“[I]n the absence of any legislative action over the past thirty-plus years that would alter our opinion today, we are reminded by former Chief Justice Palmore that “[w]hen all else is said and done, common sense must not be a stranger in the house of the law.”

The Supreme authority

While the appeals court opinion stated “[W]e believe the ultimate recourse for statutory change lies in the General Assembly, not the courts,” there is still one judicial avenue remaining for plaintiffs: the Kentucky Supreme Court. They have 30 days from March 21 to file a motion for discretionary review, a court official told LJ, and the top court would then accept or decline the case.

“There’s been some discussion on that,” Garth Kuhnhein, a plaintiff in the Kenton County case, told LJ on Monday. He declined any further comment.

“We do expect it to be appealed by the other side,” Collins said.

Library supporters celebrate

“Today was a good day,” attorney Jeffrey Mando, who represented the Campbell County Public Library (CCPL), told Library Journal on Friday. “I found the language that the court used to be quite powerful. They adopted the position that we advocated all along. I was also buoyed by the fact that it was a unanimous decision.”

“I was ecstatic, of course,” Campbell County library director J.C. Morgan told LJ. “We thought we’d been doing it the right way all these years. To have it upheld in the court was beautiful. It’s an incredible amount of relief.”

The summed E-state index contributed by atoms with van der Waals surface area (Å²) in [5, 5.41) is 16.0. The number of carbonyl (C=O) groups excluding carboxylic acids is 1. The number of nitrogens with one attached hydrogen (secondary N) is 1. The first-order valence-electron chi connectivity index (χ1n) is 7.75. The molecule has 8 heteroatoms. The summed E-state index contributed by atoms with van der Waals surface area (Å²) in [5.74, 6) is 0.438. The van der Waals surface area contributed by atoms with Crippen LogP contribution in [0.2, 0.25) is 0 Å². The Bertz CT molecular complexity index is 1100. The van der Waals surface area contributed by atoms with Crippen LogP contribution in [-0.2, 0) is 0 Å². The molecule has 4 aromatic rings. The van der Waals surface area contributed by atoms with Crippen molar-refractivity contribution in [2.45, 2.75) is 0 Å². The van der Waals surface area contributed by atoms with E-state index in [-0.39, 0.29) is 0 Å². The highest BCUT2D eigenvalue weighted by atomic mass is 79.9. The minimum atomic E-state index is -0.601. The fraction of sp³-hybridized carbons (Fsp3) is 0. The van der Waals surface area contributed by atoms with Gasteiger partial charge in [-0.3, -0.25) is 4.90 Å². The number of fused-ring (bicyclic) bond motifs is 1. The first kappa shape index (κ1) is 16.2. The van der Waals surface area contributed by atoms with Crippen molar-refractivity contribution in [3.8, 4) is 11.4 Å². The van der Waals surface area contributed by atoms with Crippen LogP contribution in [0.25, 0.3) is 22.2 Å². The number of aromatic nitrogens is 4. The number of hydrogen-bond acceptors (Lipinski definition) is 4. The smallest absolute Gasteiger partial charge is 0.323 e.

Added Dave Schroeder, library director in Kenton County, “I haven’t had such a good day in years. It’s a real vindication for our board of trustees”

“I think for most of us, we feel like we are now able to move on and plan for the future,” said Mary Lynn Collins, president of Friends of Kentucky Libraries, a statewide advocacy organization. “It was a cloud hanging over us.”

On Friday, as news of the court decision spread, Collins described fielding a swarm of happy texts and emails from a number of library supporters and patrons. “It was a virtual dancing in the streets,” she said.

On Friday, a joint statement from ALA President Courtney Young and Public Library Association (PLA) President Larry Neal stated, “The ALA and PLA would like to extend our congratulations to the Kentucky Library Association for their efforts to win this appeal and to safeguard library service within Campbell and Kenton counties, and within the Commonwealth of Kentucky.”

Brandon Voelker, lead attorney for the plaintiffs, had not responded to LJ’s request for comment at press time. Campbell County Commissioner Charlie Coleman, one of the plaintiffs, declined to comment.

Planning for the worst

John Chrastka, a 2014 LJ Mover & Shaker and founder and executive director of EveryLibrary, a national PAC that provides money and advocacy in support of library funding initiatives, said his group had geared up to spend as much as $500,000 to promote petition drives in some 99 Kentucky counties (about $5,000 per county) to try to quickly pass new library budgets. Collins added that Friends of Kentucky Libraries was also prepared to act quickly in support of petition drives, and the American Library Association had already stated in February that it was prepared to assist, if necessary with “local referenda” through “training, consulting and resources.”

Naturally, however, these forces are glad such strenuous stop-gap maneuvers won’t be needed. “I’m glad that the next time we have to talk to voters in the state of Kentucky it’s not in this circus atmosphere,” said Chrastka.